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Yup, gixx nailed it! Always moisten the potting soil (or whatever medium you are using) before you transplant into it! Then you can get it to just the right dampness and then you can do the bottom watering after that. But dry potting soil won't suck up the water from the bottom-- like pouring water on a bone-dry sponge, it just rolls off.

garden5
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toxicburn1 wrote:thank you very much rainbowgardener, applestar and garden5 ...and Ozark Lady (had to edit it in :) )

you have just proved that i should have gotten on this forum earlier :(

Oh well... i have plenty seeds left, lots of red plastic cups, 2 bags of pot mix, new T8 tubes (that apparently don't fit into the T12 holder GRRRRrr )

and looks like i'll be staying up longer tonight planting.

Once again, thank you for all you advises. few questions though :oops:

1. what is the temperature for optimal seed bootstrapping (85F ?)
2. once they brake the soil, at what hight should i replant and thin them to a bigger pot
3. what is the optimal temperature for little plants growing
4. Lights: 6-7" from the plants; T8; 16 hours. Blue spectrum deficiency? or should i not to worry about it yet ;) ?
4. Air circulation: tear down the incubator...

any other ideas?
The best soil temperature for pepper germinating is 70 to 75 F. Now, this is for peppers, but I'm sure it will do well for tomatoes aslo.

I can't say for peppers, but for tomatoes, you will acutally get better and earlier fruit set and stronger plants if you grow them in a little cooler temperatures, like the mid-60s (guessing here). I don't know how good this would be to do for peppers since I know that they prefer warmer growing temperatures. Personally, I wouldn't worry too much about the growing temperature; except for extreme cases, it won't really make or break you. Room temperature should do you.

I would wait until the plants have their first true leaves before you pot them up.

As for the lights, I was always under the impression that closer is better. Although 3-4" is great, I've been seeing a lot of people with their lights further than that. This is my first year with the lights, so someone more experienced will have to weigh in on this subject.

Even if you tear down your incubator, you may still need a small fan (even battery operated) for circulation. I like the aluminum foil idea, so, personally, I'd keep it setup and just get a fan.

I hope this helps some.
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toxicburn1
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garden5 wrote:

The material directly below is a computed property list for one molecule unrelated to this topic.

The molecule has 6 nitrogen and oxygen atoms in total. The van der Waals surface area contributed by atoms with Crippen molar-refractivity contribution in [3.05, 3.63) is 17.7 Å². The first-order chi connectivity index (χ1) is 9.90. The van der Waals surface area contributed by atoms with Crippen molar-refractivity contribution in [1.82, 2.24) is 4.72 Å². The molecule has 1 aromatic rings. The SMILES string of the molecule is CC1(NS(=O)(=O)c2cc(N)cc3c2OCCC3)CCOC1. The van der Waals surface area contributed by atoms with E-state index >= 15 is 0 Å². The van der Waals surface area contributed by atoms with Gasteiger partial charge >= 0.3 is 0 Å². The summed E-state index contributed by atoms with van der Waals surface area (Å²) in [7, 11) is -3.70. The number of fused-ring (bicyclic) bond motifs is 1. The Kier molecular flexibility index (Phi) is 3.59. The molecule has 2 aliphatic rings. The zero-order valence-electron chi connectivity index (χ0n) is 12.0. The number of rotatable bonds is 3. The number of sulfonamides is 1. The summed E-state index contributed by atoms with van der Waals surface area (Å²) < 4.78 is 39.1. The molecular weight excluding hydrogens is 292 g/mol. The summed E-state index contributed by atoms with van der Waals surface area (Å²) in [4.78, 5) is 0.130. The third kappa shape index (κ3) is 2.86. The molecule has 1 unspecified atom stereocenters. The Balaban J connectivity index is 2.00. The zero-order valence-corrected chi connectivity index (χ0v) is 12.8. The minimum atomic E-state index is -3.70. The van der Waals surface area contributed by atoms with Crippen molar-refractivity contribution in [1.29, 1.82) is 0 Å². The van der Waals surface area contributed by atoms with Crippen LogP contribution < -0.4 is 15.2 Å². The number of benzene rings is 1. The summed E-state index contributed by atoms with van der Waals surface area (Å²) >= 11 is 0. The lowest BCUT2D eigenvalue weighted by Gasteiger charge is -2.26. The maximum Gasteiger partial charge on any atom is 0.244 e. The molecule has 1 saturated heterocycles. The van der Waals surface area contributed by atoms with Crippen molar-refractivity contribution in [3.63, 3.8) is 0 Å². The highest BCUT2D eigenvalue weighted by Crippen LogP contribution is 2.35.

toxicburn1 wrote:thank you very much
The best soil temperature ...
Thanks G5 for tips!!!

I haven't figured the lifeline of my incubator: might try something on weekend :)

As to the "garden update" :

only 4 cuucs survived :( one is pretty good candidate!! already have 1.5 true leafs (one is about 10mm covered in tiny hair and the second leaf is 3X smaller). I have replanted em all in plastic cups with wholes and the greatest survivor got a suit - 1/2 gallon milk container with cut off top and partial handle that i will stick a support stick into (clever, ha? Pix soon)
I bought new potting mix which seemed fairly moist, so i watered about 20 -40 gramms each.

All peppers seem to be doing great! Bright green color and staying strong.

Tomatoes... dying. Few seem to be getting back though. Best of all is doing the one that wanted to throw away. (when they started sprouting, this got a seed stuck to the leafs and when i removed it - i ripped both leafs a bit. Now they have a kidney shape.) - first true leafs :)

Melons are doing great too. 6 out of 8 are staying strong and some have started developing first leafs. I'm keeping an eye on the other 2 but i have doubts about em.

Also, i saw that my sorrel started a wile back outside! Woot! But that thing will grow anywhere under any conditions (as far as i remember from back home)
Some of the Rosemary popped up to but just a little.

OH... one more unexpected resident in my garden!!! Someone dropped an apricot seed in my garden... somehow i have missed when i was cleaning up and now it is sprouting :)

that is all for now :)
lets see how will it turn out:)

garden5
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Don't worry too much about the cukes or the melons. Although any head start is great, they will do just fine direct sown. In fact, some gardeners don't like to start them ahead of time; their root systems are very delicate and can be damaged during transplanted.

Great to hear about the toms and peppers! :D
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tn_veggie_gardner
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wjcm: Nice. =) Much better thought out than my same type of method. If you drive by my place in February, you're liable to see my trying to poke holes in my cups with a pocket knife. ;-)

RyanDe680
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I would also mention too that after sprouting occurs (not to go back to the debate of germination vs. sprouting), put that light on them and put it close.

I have mine maybe 2" from the plants themselves (mostly peppers and broccoli now) if not closer. Some of the onions are fast growers and are touching.

I learned that in the past. Makes a huge difference.